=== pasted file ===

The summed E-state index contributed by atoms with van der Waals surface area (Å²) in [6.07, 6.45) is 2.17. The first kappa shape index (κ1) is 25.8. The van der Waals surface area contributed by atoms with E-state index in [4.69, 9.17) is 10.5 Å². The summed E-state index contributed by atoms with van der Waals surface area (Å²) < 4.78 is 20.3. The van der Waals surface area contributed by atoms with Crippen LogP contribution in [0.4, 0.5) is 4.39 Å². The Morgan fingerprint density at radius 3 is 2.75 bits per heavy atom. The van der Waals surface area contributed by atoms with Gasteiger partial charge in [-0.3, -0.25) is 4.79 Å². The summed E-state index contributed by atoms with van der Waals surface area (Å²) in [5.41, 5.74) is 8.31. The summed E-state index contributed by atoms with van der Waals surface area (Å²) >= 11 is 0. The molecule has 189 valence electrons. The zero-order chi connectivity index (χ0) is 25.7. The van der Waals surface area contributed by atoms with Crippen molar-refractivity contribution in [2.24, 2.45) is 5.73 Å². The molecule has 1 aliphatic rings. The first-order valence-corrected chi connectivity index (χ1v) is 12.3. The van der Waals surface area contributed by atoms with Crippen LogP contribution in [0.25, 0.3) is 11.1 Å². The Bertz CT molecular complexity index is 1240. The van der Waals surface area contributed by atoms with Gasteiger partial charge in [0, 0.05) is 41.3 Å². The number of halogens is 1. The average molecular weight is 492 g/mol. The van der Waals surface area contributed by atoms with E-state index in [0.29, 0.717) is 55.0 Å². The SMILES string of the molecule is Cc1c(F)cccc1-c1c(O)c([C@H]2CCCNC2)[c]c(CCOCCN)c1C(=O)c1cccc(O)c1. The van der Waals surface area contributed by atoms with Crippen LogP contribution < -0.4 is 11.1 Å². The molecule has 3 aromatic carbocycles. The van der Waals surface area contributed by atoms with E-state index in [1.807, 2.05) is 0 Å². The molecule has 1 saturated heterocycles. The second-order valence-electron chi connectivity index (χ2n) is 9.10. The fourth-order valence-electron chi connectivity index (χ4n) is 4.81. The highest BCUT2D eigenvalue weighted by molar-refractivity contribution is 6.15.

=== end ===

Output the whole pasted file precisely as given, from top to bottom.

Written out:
The summed E-state index contributed by atoms with van der Waals surface area (Å²) in [6.07, 6.45) is 2.17. The first kappa shape index (κ1) is 25.8. The van der Waals surface area contributed by atoms with E-state index in [4.69, 9.17) is 10.5 Å². The summed E-state index contributed by atoms with van der Waals surface area (Å²) < 4.78 is 20.3. The van der Waals surface area contributed by atoms with Crippen LogP contribution in [0.4, 0.5) is 4.39 Å². The Morgan fingerprint density at radius 3 is 2.75 bits per heavy atom. The van der Waals surface area contributed by atoms with Gasteiger partial charge in [-0.3, -0.25) is 4.79 Å². The summed E-state index contributed by atoms with van der Waals surface area (Å²) in [5.41, 5.74) is 8.31. The summed E-state index contributed by atoms with van der Waals surface area (Å²) >= 11 is 0. The molecule has 189 valence electrons. The zero-order chi connectivity index (χ0) is 25.7. The van der Waals surface area contributed by atoms with Crippen molar-refractivity contribution in [2.24, 2.45) is 5.73 Å². The molecule has 1 aliphatic rings. The first-order valence-corrected chi connectivity index (χ1v) is 12.3. The van der Waals surface area contributed by atoms with Crippen LogP contribution in [0.25, 0.3) is 11.1 Å². The Bertz CT molecular complexity index is 1240. The van der Waals surface area contributed by atoms with Gasteiger partial charge in [0, 0.05) is 41.3 Å². The number of halogens is 1. The average molecular weight is 492 g/mol. The van der Waals surface area contributed by atoms with E-state index in [0.29, 0.717) is 55.0 Å². The SMILES string of the molecule is Cc1c(F)cccc1-c1c(O)c([C@H]2CCCNC2)[c]c(CCOCCN)c1C(=O)c1cccc(O)c1. The van der Waals surface area contributed by atoms with Crippen LogP contribution < -0.4 is 11.1 Å². The molecule has 3 aromatic carbocycles. The van der Waals surface area contributed by atoms with E-state index in [1.807, 2.05) is 0 Å². The molecule has 1 saturated heterocycles. The second-order valence-electron chi connectivity index (χ2n) is 9.10. The fourth-order valence-electron chi connectivity index (χ4n) is 4.81. The highest BCUT2D eigenvalue weighted by molar-refractivity contribution is 6.15.